Wednesday, July 28, 2004

Everything You Want You Already Have 

Round and round the garden like newly weds, underneath the apple tree, in the potting shed.
Hey hey, it’s a beautiful day. And everything they want, everything they need, they already have.

Up and down the high street like a superstar, revving up her engine, the girl in the sports bra.
Hey hey, it’s a beautiful day. And everything she wants, everything she needs, she already has.

Will you still love me when I can’t dress myself? When I don’t know what year it is, and think you’re someone else?
Hey hey, all our beautiful days. And everything we’ll want, everything we’ll need, we’ll already have.

Tuesday, July 27, 2004

There Is A Light That Never Goes Out 

"Woah there, Nelly! Where are you taking me now?"
"Never you mind, my pretty. I've got some important business to attend to."

I'd taken a hard right at the traffic lights, a little too quickly. We usually go straight ahead.
We both leaned into the bend like we were the Schumacher brothers at Post Office Corner. For a moment, her hair brushed against my shoulder. I have to admit I found it quite exciting.

Later, as we watched the shoppers and the diners in the cafe at Supermarket X, Diana, Head of Marketing said, "That was your song, wasn't it? In the jiffy bag?"
A fat lad in a yellow jacket wrestled a huge crocodile of trolleys across the car park. Sweat was dripping off him. I nodded.

"Don't look so worried. It'll be fine."
"I feel a bit deflated now," I said, staring into my soup. "Bereft of purpose."
She touched my hand. "Something else will come up soon. You know it will. Mark my words."

Monday, July 19, 2004

Art For Art’s Sake 

We wrapped up our trip with Art. Ooooh!

Banksy is a graffiti artist, and I guess many Londoners will have seen his stuff mysteriously cropping up here and there. I was really pleased to see a couple of ‘works’ on our walkabouts. He’s also the guy who did the artwork for Blur’sThink Tank”.
I think what he does is well cool.

At the Tate Modern, we both liked the “Your Dual Lighthouse Projection” thing, which is one of those conceptual modern pieces that probably infuriates Daily Mail readers. One ‘lighthouse’ is a large circle which you stand or sit inside, surrounded by walls of slowly changing light. It’s part art and part weird-science-experiment, and the changing colours mess with your brain. The second lighthouse is intended to put you straight again. And it’s free, so if you’re in the area, you have no excuse for not checking it out, you cheapskates.

The Edward Hopper exhibition (nine of your English quids) was excellent. And incredibly popular too, even on a Monday morning. His paintings depict isolation, alienation, loneliness - not very cheerful stuff you might think, but there is something very engaging and absorbing about them.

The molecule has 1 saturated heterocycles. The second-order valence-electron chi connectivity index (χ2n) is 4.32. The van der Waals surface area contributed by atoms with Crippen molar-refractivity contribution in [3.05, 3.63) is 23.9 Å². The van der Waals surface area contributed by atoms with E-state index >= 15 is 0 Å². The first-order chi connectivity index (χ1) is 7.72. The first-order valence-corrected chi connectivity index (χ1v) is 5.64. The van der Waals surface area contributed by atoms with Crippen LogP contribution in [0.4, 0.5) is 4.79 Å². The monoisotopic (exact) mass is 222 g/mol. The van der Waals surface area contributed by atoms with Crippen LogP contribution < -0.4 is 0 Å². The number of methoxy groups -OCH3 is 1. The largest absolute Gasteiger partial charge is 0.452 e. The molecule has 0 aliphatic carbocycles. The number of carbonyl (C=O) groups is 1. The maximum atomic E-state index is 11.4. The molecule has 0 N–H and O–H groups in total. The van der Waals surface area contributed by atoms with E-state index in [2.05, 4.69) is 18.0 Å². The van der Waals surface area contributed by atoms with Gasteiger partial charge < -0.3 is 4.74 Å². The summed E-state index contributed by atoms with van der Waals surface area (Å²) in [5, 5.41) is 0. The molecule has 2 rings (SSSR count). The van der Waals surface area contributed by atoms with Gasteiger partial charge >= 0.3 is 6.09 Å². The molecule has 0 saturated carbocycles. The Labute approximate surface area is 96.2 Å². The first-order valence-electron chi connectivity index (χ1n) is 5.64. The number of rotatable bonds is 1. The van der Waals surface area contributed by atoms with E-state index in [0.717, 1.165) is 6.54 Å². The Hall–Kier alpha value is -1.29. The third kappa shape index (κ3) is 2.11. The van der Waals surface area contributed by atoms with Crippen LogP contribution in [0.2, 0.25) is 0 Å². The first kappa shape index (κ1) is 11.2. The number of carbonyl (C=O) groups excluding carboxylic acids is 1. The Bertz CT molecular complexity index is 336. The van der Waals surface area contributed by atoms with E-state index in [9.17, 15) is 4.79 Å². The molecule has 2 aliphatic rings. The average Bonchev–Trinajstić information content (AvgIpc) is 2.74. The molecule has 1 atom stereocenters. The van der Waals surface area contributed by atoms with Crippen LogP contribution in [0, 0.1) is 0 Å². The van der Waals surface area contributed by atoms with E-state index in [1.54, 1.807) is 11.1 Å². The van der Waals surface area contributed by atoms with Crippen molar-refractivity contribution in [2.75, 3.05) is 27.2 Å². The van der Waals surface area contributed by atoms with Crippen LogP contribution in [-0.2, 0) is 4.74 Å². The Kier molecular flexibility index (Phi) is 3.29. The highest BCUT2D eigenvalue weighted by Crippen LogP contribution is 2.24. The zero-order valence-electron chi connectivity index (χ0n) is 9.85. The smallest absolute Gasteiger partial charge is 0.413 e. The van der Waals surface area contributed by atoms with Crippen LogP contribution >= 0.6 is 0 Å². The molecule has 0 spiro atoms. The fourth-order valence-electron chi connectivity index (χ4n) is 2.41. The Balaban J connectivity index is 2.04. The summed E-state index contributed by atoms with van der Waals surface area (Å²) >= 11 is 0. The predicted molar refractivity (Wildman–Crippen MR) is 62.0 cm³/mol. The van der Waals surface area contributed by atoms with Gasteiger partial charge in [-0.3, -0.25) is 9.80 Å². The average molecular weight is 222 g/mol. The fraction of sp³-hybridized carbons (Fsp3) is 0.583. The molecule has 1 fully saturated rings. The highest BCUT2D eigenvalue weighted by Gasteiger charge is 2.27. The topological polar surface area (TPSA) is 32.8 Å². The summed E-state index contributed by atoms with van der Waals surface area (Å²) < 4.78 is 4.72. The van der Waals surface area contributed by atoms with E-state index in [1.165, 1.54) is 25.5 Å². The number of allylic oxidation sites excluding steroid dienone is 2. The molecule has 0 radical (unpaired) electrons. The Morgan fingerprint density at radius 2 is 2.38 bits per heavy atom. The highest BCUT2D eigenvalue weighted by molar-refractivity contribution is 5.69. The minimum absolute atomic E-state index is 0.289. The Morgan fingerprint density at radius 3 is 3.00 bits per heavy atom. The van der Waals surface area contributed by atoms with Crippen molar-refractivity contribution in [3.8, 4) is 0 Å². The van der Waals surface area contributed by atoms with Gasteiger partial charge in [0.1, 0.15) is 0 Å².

Next we dashed up to the National Portrait Museum, where the contemporary stuff was especially good, I thought. I hereby give you my permission to thump anybody who says that modern artists can’t paint. Check out this year’s portrait competition entries to see for yourself.
I also really liked Julian Opie’s pictures of, erm, Blur again.

The video of David Beckham sleeping, while not exactly profound or anything - just like the man himself - is amusingly inventive.

While we topped up our grease levels in a dimly lit restaurant in Charing Cross, there were two attractive American girls in their early twenties dining in almost silence with a much older gentleman. We decided he was either their grandfather, or a millionaire choosing which one to marry. It could well have been a scene from an Edward Hopper painting - spooky! Or maybe they were just having a very bad blogmeet experience.

Finally, we concluded our trip with a three hour tour of Peckham, which I’m afraid wasn’t nearly enough to do it justice. That will be absolutely top of the list for the next time, I promise.

Sunday, July 18, 2004

London’s Brilliant Parade 

Hats off to The Fabulous Jones Sisters for suggesting Primrose Hill and Camden Lock as nice places to hang out on a Sunday. You were spot on.

We spent the morning drowsily browsing round the markets and buying stuff - hammocks, knock off T-shirts, forged MOT certificates, etc. - before strolling along the canal to Primrose Hill.

On Primrose Hill, right on cue, there was a Dalmatian enjoying a lunchtime stroll. We assumed the owner couldn’t manage all one hundred and one at once. Girlfriend sang “The lions and the tigers in Regents Park couldn’t pay their way” while I kept an eye out for David Bailey photographing Jean Shrimpton, but I think we were a few decades late.

In the Elephant’s Head a bit of a micro-blogmeet took place. We met James Blogwell and Lisa Badger, along with Lisa’s husband The Animator and their Housemate C. We were later joined by James’ wife Natalie, who had locked herself out.
If you’ve ever wondered what other bloggers look like, I’m pleased to report that they look more or less like you and me - they’re just like ordinary people! Many funny things were discussed, not all of them blog related I don’t think, and a good time was had by all. Commemorative micro-blogmeet tea towels are available for a very special price in the foyer.

As the afternoon passed, the pub filled with people from the fifties. It was shakin’ all over. I was half expecting gangs of mods to come hairing in from the sixties on Lambrettas and for it all to kick off Brighton beach style, but if it did happen, it wasn’t until after we’d left.